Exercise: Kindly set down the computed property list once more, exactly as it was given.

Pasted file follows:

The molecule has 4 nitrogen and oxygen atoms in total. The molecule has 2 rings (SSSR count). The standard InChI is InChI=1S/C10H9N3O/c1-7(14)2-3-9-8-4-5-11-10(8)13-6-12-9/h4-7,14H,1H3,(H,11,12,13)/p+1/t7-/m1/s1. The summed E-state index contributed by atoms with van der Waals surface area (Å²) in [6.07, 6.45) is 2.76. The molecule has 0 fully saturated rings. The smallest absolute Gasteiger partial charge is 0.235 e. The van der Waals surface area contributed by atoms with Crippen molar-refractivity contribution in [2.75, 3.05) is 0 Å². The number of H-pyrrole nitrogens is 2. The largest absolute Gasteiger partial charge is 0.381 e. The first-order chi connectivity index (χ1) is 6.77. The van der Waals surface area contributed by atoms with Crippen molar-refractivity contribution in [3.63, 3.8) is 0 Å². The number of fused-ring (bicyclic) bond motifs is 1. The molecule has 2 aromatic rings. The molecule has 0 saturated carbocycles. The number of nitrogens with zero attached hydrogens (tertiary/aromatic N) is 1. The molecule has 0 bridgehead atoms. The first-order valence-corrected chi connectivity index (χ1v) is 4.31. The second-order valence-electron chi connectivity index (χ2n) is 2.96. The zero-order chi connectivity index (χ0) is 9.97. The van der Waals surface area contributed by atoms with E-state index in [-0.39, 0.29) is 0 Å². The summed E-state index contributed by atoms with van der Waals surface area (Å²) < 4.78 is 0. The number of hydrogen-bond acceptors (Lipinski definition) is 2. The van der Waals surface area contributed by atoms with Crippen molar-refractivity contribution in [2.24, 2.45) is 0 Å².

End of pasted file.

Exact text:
The molecule has 4 nitrogen and oxygen atoms in total. The molecule has 2 rings (SSSR count). The standard InChI is InChI=1S/C10H9N3O/c1-7(14)2-3-9-8-4-5-11-10(8)13-6-12-9/h4-7,14H,1H3,(H,11,12,13)/p+1/t7-/m1/s1. The summed E-state index contributed by atoms with van der Waals surface area (Å²) in [6.07, 6.45) is 2.76. The molecule has 0 fully saturated rings. The smallest absolute Gasteiger partial charge is 0.235 e. The van der Waals surface area contributed by atoms with Crippen molar-refractivity contribution in [2.75, 3.05) is 0 Å². The number of H-pyrrole nitrogens is 2. The largest absolute Gasteiger partial charge is 0.381 e. The first-order chi connectivity index (χ1) is 6.77. The van der Waals surface area contributed by atoms with Crippen molar-refractivity contribution in [3.63, 3.8) is 0 Å². The number of fused-ring (bicyclic) bond motifs is 1. The molecule has 2 aromatic rings. The molecule has 0 saturated carbocycles. The number of nitrogens with zero attached hydrogens (tertiary/aromatic N) is 1. The molecule has 0 bridgehead atoms. The first-order valence-corrected chi connectivity index (χ1v) is 4.31. The second-order valence-electron chi connectivity index (χ2n) is 2.96. The zero-order chi connectivity index (χ0) is 9.97. The van der Waals surface area contributed by atoms with E-state index in [-0.39, 0.29) is 0 Å². The summed E-state index contributed by atoms with van der Waals surface area (Å²) < 4.78 is 0. The number of hydrogen-bond acceptors (Lipinski definition) is 2. The van der Waals surface area contributed by atoms with Crippen molar-refractivity contribution in [2.24, 2.45) is 0 Å².